Retrospective data show that only 24% of patients treated with immune checkpoint inhibitors required immunosuppression while the rest recovered over time.
Findings from a retrospective, descriptive, single-center study of adult patients found that most patients who receive immune checkpoint inhibitors (ICIs), such as CTLA-4, PD-1, and PD-L1, show clinical improvement and even resolution of the immune-related adverse event (irAEs), oral mucositis over time.1
Investigators also found patients who received anti–CTLA-4 therapy were more likely to have mucositis and other immune-related adverse events than those treated receiving anti–PD-1/L1 therapy (P=.032).1
ICI–mediated mucositis (IMM) can possibly last months after treatment with symptoms ranging from mild to severe. Focusing on patients treated with pembrolizumab (Keytruda), ipilimumab (Yervoy), nivolumab (Opdivo), atezolizumab (Tecentriq), durvalumab (Imfinzi), avelumab (Bavencio), cemiplimab (Libtayo), and tremelimumab, the study included 10,275 patients who were treated with ICIs at The University of Texas MD Anderson Cancer Center. Of those treated with these therapies, 652 developed mucositis between January 2009 to September 2019. Data from five-hundred patients were excluded, leaving 152 patients for the final analysis.
The cohort had a mean age of 60 years at the time of ICI treatment. The population was majority male (51%) and the majority of patients identified as White (72%). Notable, 57% of the cohort received concurrent chemotherapy in addition to ICI therapy. Of the patients assessed, the most common malignancies were melanoma (28%), lung (10%), head and neck (8%), and hematologic (16%). Regarding disease stage, 73% of patients had stage IV disease. Of these studied patients, 78% were treated with a PD-1/L1 inhibitor (n=119), and 22% were treated with a CTLA-4 inhibitor (n=33).
The study found that 88% of patients showed improvement or resolution of mucositis. Of these patients, 92% and 76% taking anti–PD-1/L1 and anti–CTLA-4, respectively, saw improvement (P=.029). The overall median duration to onset mucositis was 91 days (27-174). The median duration to onset for the anti–PD-1/L1 group was 96 days (135-199) and was 73 days (22-119) for the anti–CTLA-4 group (P=.077). The mucositis presented as odynophagia/oral pain (89%), nausea or vomiting (20%), dysphagia (10%), and bleeding (4%). Most mucositis presented were grades 1 and 2 (91%).
Seventeen patients were hospitalized (11%), and the median hospital stay lasted 10 days (6-20). Of these hospitalized patients, 4 required central line replacement due to mucositis, 1 had line–related bloodstream infection, and 6 had compromised nutrition as a result of mucositis requiring either feeding tube support or total parental nutrition.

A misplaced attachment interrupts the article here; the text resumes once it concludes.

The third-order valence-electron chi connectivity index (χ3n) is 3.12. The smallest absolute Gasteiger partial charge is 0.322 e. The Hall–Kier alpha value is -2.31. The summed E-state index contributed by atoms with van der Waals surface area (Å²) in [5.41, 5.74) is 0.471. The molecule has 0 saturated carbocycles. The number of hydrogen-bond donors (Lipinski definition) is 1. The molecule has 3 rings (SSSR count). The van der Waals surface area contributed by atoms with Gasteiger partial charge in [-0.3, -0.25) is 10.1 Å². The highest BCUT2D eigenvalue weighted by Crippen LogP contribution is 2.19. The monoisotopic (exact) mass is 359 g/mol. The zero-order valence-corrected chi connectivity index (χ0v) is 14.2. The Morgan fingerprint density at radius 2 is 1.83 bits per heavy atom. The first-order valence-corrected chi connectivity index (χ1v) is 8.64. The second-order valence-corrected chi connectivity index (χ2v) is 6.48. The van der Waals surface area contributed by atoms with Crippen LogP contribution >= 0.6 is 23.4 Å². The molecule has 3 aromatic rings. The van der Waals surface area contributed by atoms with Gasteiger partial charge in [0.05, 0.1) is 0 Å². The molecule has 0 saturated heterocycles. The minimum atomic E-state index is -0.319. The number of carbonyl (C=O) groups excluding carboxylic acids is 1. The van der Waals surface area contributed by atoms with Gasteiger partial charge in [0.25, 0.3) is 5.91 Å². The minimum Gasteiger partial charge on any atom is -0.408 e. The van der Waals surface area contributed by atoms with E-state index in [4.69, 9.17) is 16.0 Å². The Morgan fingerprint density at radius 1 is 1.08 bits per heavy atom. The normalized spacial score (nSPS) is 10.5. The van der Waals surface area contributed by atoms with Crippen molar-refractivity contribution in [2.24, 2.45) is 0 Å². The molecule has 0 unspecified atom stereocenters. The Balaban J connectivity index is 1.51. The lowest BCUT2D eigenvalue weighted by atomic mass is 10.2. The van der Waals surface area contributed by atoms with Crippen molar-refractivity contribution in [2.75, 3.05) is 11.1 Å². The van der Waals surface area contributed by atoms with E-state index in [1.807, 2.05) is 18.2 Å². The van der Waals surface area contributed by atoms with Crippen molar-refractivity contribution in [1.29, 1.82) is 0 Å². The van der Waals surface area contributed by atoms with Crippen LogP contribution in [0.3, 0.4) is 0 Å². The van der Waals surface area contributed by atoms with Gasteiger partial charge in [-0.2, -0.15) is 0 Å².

Thirty-four percent of patients experienced mucositis recurrence with 1.3% requiring rehospitalization. Among the 138 patients who had resolved or improved symptoms, 39% (n=52) had recurrence of mucositis. Of these 52 patients who experienced mucositis recurrence, 79% (n=42) were treated with anti–PD-1/L1 therapy. Duration of symptoms lasted longer in patients who had recurrence with a median of 56 days (21-181) compared with a median of 36 days (15-93) among patients who did not experience recurrence (P=.058). Researchers noticed an association with recurrence in patients with coexisting irAEs (P=.038) and patients requiring immunosuppression for the initial mucositis event (P=.006).
Immunosuppression occurred in 24% of patients with a median symptom duration of 51 days (26-81). Patients who underwent immunosuppression therapy had a median symptom duration of 84 days (46-120) vs 34 days (14-84; P=.002) with no immunosuppressive therapy.
The mean age of patients at ICI initiation was 60 years. Fifty-one percent were male, and 72% were White. The most prevalent baseline risk factors were other concurrent therapies with ICIs (57%), history of smoking (47%), and premucositis immunosuppressant use (24%). The most common cancer types among patients were melanoma (28%), lung/head and neck (18%), genitourinary (17%), and hematologic (16%). Most patients had stage IV disease (73%).
irAEs presented in 64% of patients in addition to mucositis. Additional irAEs were found in 60% of the anti–PD-1/L1 group and 82% of the anti–CTLA-4 group (P=.032). Twenty-five percent of the irAEs were gastrointestinal, including gastritis and enterocolitis. ICI therapy was interrupted in 77% of patients due to irAEs. The all-cause mortality rate was 50%.
Further studies are warranted to investigate risk factors with refractory mucositis, learn more of immunosuppression therapy and its role in treatment, and develop a standard diagnostic for ICI therapy to better optimize clinical benefit in patients with mucositis.
1. Jacob JS, Dutra BE, Garcia-Rodriguez V, et al. Clinical Characteristics and outcomes of oral mucositis associated with immune checkpoint inhibitors in patients with cancer. J Natl Compr Canc Netw. 2021;19(12):1415-1424. doi:10.6004/jnccn.2020.7697